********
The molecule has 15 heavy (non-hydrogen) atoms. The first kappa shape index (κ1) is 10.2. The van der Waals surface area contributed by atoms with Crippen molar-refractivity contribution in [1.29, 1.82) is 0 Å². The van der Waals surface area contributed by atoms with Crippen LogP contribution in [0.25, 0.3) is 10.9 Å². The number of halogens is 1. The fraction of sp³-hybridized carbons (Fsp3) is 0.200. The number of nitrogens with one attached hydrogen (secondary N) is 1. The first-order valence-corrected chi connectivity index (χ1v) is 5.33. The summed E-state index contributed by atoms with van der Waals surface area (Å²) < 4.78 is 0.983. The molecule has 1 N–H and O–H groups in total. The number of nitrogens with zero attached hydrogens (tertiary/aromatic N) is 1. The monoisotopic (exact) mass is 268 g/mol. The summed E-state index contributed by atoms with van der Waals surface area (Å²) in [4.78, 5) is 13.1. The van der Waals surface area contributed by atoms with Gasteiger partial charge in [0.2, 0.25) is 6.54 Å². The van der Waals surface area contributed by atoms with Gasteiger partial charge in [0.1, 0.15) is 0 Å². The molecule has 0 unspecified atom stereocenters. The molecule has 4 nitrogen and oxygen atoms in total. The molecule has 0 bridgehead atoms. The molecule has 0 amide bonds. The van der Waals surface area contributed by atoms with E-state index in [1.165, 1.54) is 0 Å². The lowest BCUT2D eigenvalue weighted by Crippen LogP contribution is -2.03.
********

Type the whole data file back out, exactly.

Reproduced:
The molecule has 15 heavy (non-hydrogen) atoms. The first kappa shape index (κ1) is 10.2. The van der Waals surface area contributed by atoms with Crippen molar-refractivity contribution in [1.29, 1.82) is 0 Å². The van der Waals surface area contributed by atoms with Crippen LogP contribution in [0.25, 0.3) is 10.9 Å². The number of halogens is 1. The fraction of sp³-hybridized carbons (Fsp3) is 0.200. The number of nitrogens with one attached hydrogen (secondary N) is 1. The first-order valence-corrected chi connectivity index (χ1v) is 5.33. The summed E-state index contributed by atoms with van der Waals surface area (Å²) < 4.78 is 0.983. The molecule has 1 N–H and O–H groups in total. The number of nitrogens with zero attached hydrogens (tertiary/aromatic N) is 1. The monoisotopic (exact) mass is 268 g/mol. The summed E-state index contributed by atoms with van der Waals surface area (Å²) in [4.78, 5) is 13.1. The van der Waals surface area contributed by atoms with Gasteiger partial charge in [0.2, 0.25) is 6.54 Å². The van der Waals surface area contributed by atoms with Gasteiger partial charge in [0.1, 0.15) is 0 Å². The molecule has 0 unspecified atom stereocenters. The molecule has 4 nitrogen and oxygen atoms in total. The molecule has 0 bridgehead atoms. The molecule has 0 amide bonds. The van der Waals surface area contributed by atoms with E-state index in [1.165, 1.54) is 0 Å². The lowest BCUT2D eigenvalue weighted by Crippen LogP contribution is -2.03.